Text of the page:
Read more - Outback Pubs I've visited

As the Sun started disappearing into the western horizon we left Oodnadatta, heading towards Dalhousie springs.

The 164km (101mi) drive was mostly in the dark, something I would try to avoid in future travels (and not recommend to overlanders) as the darkness prevents the traveler from basking in some unique landscapes.

 

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DALHOUSIE SPRINGS | DALHOUSIE RUINS

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I mentioned earlier on about hot water springs we would be visiting en route. Well, Dalhousie springs is one of them and certainly the larger of the two. It is part of the Witjira National Park which forms the western border of the Simpson desert.

Dalhousie Springs is also the location of a South Australian government-run camping facility where we would be spending the next two days. Basic facilities are available here. However, the most welcoming for all travelers is the hot water spring which maintains a steady 33 degrees Centigrade (91 degrees Fahrenheit) throughout the year. Might not be such a comfortable place during the summer months, but it certainly is a heavenly place to relax during winter.

We arrived at Dalhousie campsite late into the night and quickly set up camp. After a quick meal, succumbed to tiredness, we climbed into our tents and crashed for the night. Well at least some of us thought we could.

OUR VERY OWN ORCHESTRA

At the planning stage, we felt it would be a lot quicker in setting up and breaking down camp if we took one large eight-person tent. This was certainly true. Having spent our previous nights in lodges, this was the first night of our trip camping and the setup was relatively easy. However, this arrangement did have other major drawbacks and the extent of the horror about to unfold was hinted to me when one of the guys in the group (who knew the rest better than I did) put on a set of earplugs as he turned in for the night. Thankfully I had my iPhone headset so managed to drown out the human orchestral snoring instruments with some soothing music.  Synchronised to perfection, the performance went on well beyond the crack of dawn.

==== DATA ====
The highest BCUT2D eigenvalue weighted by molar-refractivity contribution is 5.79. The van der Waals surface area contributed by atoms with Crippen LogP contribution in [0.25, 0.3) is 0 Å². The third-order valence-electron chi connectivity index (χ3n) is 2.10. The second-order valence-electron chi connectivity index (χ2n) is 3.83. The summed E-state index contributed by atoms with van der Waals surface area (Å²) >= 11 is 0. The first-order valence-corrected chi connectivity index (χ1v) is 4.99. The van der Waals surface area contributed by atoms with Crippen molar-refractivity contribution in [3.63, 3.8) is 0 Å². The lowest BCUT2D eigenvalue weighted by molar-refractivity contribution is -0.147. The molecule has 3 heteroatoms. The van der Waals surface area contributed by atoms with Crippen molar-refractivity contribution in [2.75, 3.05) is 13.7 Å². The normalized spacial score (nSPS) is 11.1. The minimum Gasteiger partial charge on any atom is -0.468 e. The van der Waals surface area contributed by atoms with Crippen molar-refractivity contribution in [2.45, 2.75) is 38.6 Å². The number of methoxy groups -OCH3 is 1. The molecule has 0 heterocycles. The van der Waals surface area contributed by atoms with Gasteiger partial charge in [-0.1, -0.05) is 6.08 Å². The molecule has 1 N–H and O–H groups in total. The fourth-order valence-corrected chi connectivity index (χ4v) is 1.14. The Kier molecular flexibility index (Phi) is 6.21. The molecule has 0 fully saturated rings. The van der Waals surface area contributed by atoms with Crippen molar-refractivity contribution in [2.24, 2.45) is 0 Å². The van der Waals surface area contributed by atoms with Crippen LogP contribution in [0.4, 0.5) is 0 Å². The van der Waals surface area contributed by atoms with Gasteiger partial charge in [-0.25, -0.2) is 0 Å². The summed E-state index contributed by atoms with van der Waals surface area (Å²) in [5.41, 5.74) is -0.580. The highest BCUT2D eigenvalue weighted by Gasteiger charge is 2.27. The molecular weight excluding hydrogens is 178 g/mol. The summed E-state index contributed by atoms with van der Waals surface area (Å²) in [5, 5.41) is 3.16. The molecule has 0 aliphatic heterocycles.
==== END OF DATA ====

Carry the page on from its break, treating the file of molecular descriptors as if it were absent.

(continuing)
Sunrises are quite special to me as it is the time when the outback comes to life. I felt this would be an even more spectacular view from the hot water spring, so braving the winter morning cold, I made my way to the spring. Getting into the warm water from the chilly breeze sweeping across was heavenly. The spring was about the size of an Olympic swimming pool with most part of it no deeper than shoulder height.

Another highlight in Dalhousie is the Dalhousie homestead ruins, the remains of a cattle station that existed from 1873 till 1985. Since its demise, the station and the ruins have become part of the Witjira National Park.

Dalhousie Ruins
Dalhousie Ruins
Dalhousie Ruins

Ruins such as this can be found all over the outback in Australia. A testament to how tough a breed of people of that time was to brave the harsh landscape in search of a better life. Despite being in the company of five others, I was taken aback by the sensation of solitude in the middle of a harsh land that stretched as far as the horizon in every direction. The many graves (of those who worked in the cattle station and those just passing through) emphasized the harsh reality of the time. If only the walls could talk. I would have preferred to spend more time exploring this location and getting to know it more intimately, but after a short spend, it was time to move on. Each ruin has its own unique story and so does Dalhousie. I had read much about Dalhousie but being there in person put it in an eerie perspective. (Read more – Dalhousie ruins).